This story was originally published on TheDarkWire.com. Click here to read it there and learn more about the nonprofit and our work.
Border Patrol agents in Yuma, Arizona discovered and intercepted enough fentanyl, a highly-potent synthetic opioid, to kill 200,000 people, according to a recent U.S. Customs and Border Protection press release. The seizure was made last Thursday at the Wellton Station, which makes up 65 miles of the U.S. border with Mexico, when agents were inspecting a vehicle moving through the checkpoint.
A Border Patrol canine alerted agents to the vehicle and a secondary inspection uncovered two plastic bags wrapped in hospital gowns full of fentanyl pills. The packages weighed 1.276 pounds and were valued at $18,500.
According to the National Institute on Drug Abuse, fentanyl is 50 to 100 times more powerful than morphine. Derek Maltz, who once charged the Drug Enforcement Agency’s special operations division, says it takes the equivalent of four grains of salt in fentanyl to kill the average adult male.
Maltz appeared in The Dark Wire’s 2018 documentary “Not in Vein.” Click here to watch the film.
Although overdose death rates decreased by 4.1% between 2017 and 2018, synthetic opioid-related overdose deaths rose by 20% in 2018. In 2018, synthetic opioids, like fentanyl, claimed the lives of nearly 31,335 Americans, the U.S. Centers for Disease Control estimates.
“Decreases in overdose deaths involving prescription opioids and heroin reflect the effectiveness of public health efforts to protect Americans and their families,” said CDC Director Robert R. Redfield, M.D. in a March 2020 statement. “While we continue work to improve those outcomes, we are also addressing the increase in overdose deaths involving synthetic opioids. We must bring this epidemic to an end.”
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Rep. Matt Gaetz Confronts Speaker McCarthy in Fiery House GOP Meeting
In a closed-door House GOP conference meeting on Thursday morning, tensions flared as Rep. Matt Gaetz (R-Fla.) confronted Speaker Kevin McCarthy (R-Calif.), accusing him and his allies of orchestrating an online campaign against him with the help of “MAGA influencers.”
According to reports from Fox News, the exchange was marked by what was described as “fireworks.” Gaetz directly addressed McCarthy, alleging that “MAGA influencers” had been paid to attack him on social media. McCarthy promptly denied the accusation, dismissing Gaetz’s claims.
Speaker McCarthy dismissed Gaetz’s allegations, indicating that he had no intention of engaging in such activities. In the same meeting, another source revealed that McCarthy questioned Gaetz’s commitment to the GOP’s goals, pointing out that he was personally dedicating his efforts to allocate $5 million to support GOP candidates and members with the aim of strengthening their majority in the near future. McCarthy’s remark seemed to challenge Gaetz regarding his contributions toward achieving a stronger Republican majority.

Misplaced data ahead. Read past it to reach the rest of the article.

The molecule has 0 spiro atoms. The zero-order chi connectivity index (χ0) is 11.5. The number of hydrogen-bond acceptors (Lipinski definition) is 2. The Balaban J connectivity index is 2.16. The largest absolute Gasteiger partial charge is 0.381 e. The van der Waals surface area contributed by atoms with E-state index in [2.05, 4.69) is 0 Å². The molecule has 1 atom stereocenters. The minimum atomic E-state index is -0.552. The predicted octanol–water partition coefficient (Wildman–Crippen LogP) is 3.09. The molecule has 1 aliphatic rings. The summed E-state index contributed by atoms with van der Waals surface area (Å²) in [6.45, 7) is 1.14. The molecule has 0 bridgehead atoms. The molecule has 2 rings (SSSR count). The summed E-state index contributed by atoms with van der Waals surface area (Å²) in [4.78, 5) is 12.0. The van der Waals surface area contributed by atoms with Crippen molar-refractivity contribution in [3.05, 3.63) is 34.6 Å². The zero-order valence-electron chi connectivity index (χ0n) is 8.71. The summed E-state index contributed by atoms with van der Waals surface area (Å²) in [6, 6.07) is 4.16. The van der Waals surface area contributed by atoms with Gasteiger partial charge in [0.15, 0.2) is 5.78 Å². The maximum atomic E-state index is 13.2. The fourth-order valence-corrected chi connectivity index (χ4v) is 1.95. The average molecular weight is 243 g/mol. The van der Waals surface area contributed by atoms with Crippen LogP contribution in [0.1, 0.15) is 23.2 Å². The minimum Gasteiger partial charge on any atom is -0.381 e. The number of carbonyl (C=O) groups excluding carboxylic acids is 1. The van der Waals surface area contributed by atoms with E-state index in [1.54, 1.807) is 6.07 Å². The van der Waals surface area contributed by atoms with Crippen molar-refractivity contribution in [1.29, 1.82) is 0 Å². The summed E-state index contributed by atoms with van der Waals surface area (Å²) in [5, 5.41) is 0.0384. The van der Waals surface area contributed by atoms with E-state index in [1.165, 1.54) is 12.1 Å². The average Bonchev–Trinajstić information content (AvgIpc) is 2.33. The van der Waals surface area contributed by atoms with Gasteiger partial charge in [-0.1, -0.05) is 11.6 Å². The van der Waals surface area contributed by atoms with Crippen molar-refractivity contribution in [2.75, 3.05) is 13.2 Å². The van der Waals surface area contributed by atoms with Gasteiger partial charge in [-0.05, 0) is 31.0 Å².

In response to Gaetz’s allegations, some members of the GOP caucus expressed frustration. According to a second source, one lawmaker told Gaetz to “f— off,” while another referred to him as a “scumbag,” according to reports.
Gaetz confirmed the confrontation to reporters as he exited the meeting, explaining, “I asked him whether or not he was paying those influencers to post negative things about me online.” He also confirmed McCarthy’s response, saying, “Yeah, that is what he said.”
When asked about his feelings toward McCarthy during and after the exchange, Gaetz remarked, “My blood pressure is like 120 over 80. So I’m feeling great.”
A spokesperson for Speaker McCarthy categorically denied any involvement in the alleged online campaign, attributing it to a Democrat-backed entity. In support of this claim, Fox News Digital reportedly obtained a screenshot of a cease-and-desist email sent by McCarthy’s outside lawyer to the individuals allegedly behind the campaign.
Furthermore, the email asserted that the campaign falsely claimed to act on behalf of Speaker McCarthy and his affiliated entities and warned of legal consequences if the actions continued.
The exchange in the House GOP meeting underscores the ongoing tension between Gaetz and McCarthy. Gaetz has been threatening to force a House-wide vote on McCarthy’s speakership, alleging violations of a deal struck to secure McCarthy’s election as Speaker in January.
Under the terms of that compromise, McCarthy agreed to allow any lawmaker to trigger a vote on his removal, known as a “motion to vacate.” While Gaetz had hinted at pursuing such a motion earlier in the week, he sidestepped questions on the matter during the recent meeting with reporters.
In the midst of this contentious atmosphere, Gaetz emphasized his current focus on advancing single-subject spending bills, deflecting inquiries regarding the motion to vacate and maintaining his dedication to legislative efforts.
The confrontation between Gaetz and McCarthy underscores the complex dynamics within the Republican caucus as it navigates internal divisions and confronts ongoing challenges on Capitol Hill.
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